No evidence those in emergency accommodation are ‘gaming the system’
Eoghan Murphy says it’s important that we have ‘different voices’ in housing debate
The outgoing head of the Government’s Housing Agency, Conor Skehan, said the Government may have “unwittingly” encouraged people to exploit the housing allocations system by prioritising “self-declared homelessness”
Minister for Housing Eoghan Murphy has said there is no evidence in his department of people in emergency accommodation “trying to game the system”.
Mr Murphy was responding to comments by the outgoing head of the Government’s Housing Agency, Conor Skehan, who said families living in hotels and other emergency accommodation may be “gaming the system” by declaring themselves homeless to jump up the housing list.
Mr Skehan said the Government may have “unwittingly” encouraged people to exploit the housing allocations system by prioritising “self-declared homelessness” in the allocation of social housing.
“I’ve no evidence in my department of people presenting or trying to game the system,” Mr Murphy told reporters on Wednesday. “What I think Conor Skehan was saying is that it may have been an unintended consequence of previous government policy. Homelessness is a very complex issue. People find themselves in very difficult situations in their lives through no fault of their own.”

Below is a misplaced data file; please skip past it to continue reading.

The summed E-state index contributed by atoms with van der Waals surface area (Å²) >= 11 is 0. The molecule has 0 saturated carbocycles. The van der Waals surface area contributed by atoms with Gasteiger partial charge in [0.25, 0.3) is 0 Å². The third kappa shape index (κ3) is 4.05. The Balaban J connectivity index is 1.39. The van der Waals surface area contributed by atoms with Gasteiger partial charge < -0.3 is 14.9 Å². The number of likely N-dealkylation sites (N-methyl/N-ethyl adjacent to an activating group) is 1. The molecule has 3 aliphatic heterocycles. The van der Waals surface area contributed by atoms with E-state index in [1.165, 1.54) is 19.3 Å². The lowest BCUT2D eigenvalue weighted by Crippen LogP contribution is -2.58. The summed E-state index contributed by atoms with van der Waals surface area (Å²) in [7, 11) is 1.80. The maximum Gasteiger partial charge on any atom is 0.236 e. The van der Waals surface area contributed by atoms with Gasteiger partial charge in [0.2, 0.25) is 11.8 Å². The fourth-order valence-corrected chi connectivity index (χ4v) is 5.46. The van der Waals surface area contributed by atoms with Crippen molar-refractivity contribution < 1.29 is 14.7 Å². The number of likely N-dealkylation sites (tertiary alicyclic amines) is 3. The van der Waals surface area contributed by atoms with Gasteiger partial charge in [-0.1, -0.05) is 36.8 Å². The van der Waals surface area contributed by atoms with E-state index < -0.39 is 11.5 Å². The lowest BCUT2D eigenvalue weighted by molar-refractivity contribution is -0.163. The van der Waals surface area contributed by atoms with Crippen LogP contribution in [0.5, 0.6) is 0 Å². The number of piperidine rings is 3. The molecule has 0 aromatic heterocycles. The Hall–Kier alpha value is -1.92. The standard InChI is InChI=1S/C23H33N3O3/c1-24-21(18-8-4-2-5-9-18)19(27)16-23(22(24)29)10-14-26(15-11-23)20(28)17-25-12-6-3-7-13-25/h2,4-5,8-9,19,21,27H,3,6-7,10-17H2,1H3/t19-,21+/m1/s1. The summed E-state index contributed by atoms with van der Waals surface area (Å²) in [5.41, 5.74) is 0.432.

Mr Murphy said Mr Skehan’s role as chairman of the Housing Agency involved advising on Government policy and examining its impact. “I think it’s fair enough that he can do that, that’s his role, and it’s not for me to criticise him for doing that. It’s important that we have different voices in this debate.”
In January 2015, following the death of Jonathan Corrie who had been sleeping rough near Leinster House, the then minister for housing Alan Kelly ordered that 50 per cent of all social housing available in Dublin city and county was to be allocated to homeless people.
Prior to this 10 per cent of housing was allocated to homeless individuals or families in Dublin city, and 4-6 per cent in the rest of Dublin.
At the end of December 2014, 331 families were living in emergency accommodation, mostly in hotels and B&Bs. By the following December there were 683 homeless families. That number has now reached 1,530.
In July 2016, the 50 per cent allocation order was dropped amid concerns that general housing waiting list applicants were being disadvantaged. However, Dublin City Council continues to prioritise homeless applicants. Up to October of this year, 43 per cent of new tenancies in the city went to homeless people.
Prioritisation could be distorting homelessness figures, Mr Skehan said. “We unwittingly created a problem by prioritising self-declared homelessness above all other types of housing need, which created a distortion in the waiting list system and may have encouraged people to game the system.”